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2017
| Friday, February 03, 2017 2:00:00 PM

Mechanic-Technician

Tim Dixon

Early in his career, Tim Dixon was driving a bus through the wash rack and got it stuck, a discouraging experience that caused him to rethink whether he was in the right line of work. But he stayed with it, moving from Cleaner to Fueler to Skilled Helper to Mechanic-Technician – acquiring skills that would eventually lead him to a first-place finish in Metro Transit’s Bus Roadeo. Looking back at his 36-year career, Dixon said he was grateful he stayed with it. “I’m glad I didn’t quit because it’s really been a blast,” he said shortly before his retirement. “I feel very fortunate.”

The fulfillment came not only from getting better at his work, but from the relationships he developed over the years. Dixon spent time at every service garage except for Ruter, and lived under a mile from East Metro. But he felt most at home at South Garage, where he spent the last 15 years of his career working as a Mechanic-Technician. “I put on more miles coming here one way than I would have all week going to East Metro, but it just felt like home here,” Dixon said. “It was a really tightknit group.”

The camaraderie didn’t keep Dixon from building connections throughout the organization, though. Over nearly a decade on the ATU Local 1005 board, he worked with management and union representatives to develop an employee resiliency program and other training initiatives. “I never really considered myself a leader but that kind of came with the job,” Dixon said. “You listen to people and see what you can do to help.”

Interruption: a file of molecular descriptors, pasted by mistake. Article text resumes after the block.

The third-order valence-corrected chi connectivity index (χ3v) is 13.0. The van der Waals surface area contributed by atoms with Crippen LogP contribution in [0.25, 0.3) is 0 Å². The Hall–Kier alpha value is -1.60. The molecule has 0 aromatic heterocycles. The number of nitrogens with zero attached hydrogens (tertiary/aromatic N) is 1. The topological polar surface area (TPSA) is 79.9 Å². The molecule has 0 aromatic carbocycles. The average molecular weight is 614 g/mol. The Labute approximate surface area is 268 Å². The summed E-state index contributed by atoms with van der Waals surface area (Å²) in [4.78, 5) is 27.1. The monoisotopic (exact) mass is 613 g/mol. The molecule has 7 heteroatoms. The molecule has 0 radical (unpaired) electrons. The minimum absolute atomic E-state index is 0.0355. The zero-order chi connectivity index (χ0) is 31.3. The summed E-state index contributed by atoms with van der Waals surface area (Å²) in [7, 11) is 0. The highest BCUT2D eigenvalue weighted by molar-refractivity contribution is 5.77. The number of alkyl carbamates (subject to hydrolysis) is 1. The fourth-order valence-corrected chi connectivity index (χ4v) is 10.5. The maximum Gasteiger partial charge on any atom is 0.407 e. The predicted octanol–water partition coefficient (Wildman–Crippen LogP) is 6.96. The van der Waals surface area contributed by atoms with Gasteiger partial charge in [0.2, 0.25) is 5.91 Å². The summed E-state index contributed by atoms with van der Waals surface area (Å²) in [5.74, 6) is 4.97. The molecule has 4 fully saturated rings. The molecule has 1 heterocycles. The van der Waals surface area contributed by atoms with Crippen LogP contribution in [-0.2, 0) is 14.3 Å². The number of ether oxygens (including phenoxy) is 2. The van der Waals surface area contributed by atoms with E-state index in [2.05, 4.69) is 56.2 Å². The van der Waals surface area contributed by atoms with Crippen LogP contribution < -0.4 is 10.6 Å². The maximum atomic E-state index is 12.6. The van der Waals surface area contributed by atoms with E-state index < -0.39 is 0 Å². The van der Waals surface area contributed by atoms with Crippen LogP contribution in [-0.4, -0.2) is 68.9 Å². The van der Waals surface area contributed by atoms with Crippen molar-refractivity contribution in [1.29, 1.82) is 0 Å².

There were plenty of light and memorable moments, too. When South Garage opened in the early 1980s, the facility was surrounded by undeveloped land full of wildlife, providing an opportunity to chase rabbits. During the blizzard that hit the Twin Cities on Halloween 1991, he spent 15 consecutive hours pulling buses out of the snow. And amid a massive rainstorm, he literally swam through the parking lot to close a bus window. “I’ve never seen anything like it,” Dixon said. “It was a deluge that never ended.”

At retirement, Dixon said he was looking forward to moving with his wife to a family cabin in Webster, Wisc., where he could devote more time to fishing and pursuing new hobbies like gardening, canning and smoking food. A lifelong lover of children, Dixon was also eager to spend more time with his four grandchildren. But saying goodbye still didn’t come easily. “The easiest part was getting hired on and the hardest part now is retiring,” he said.

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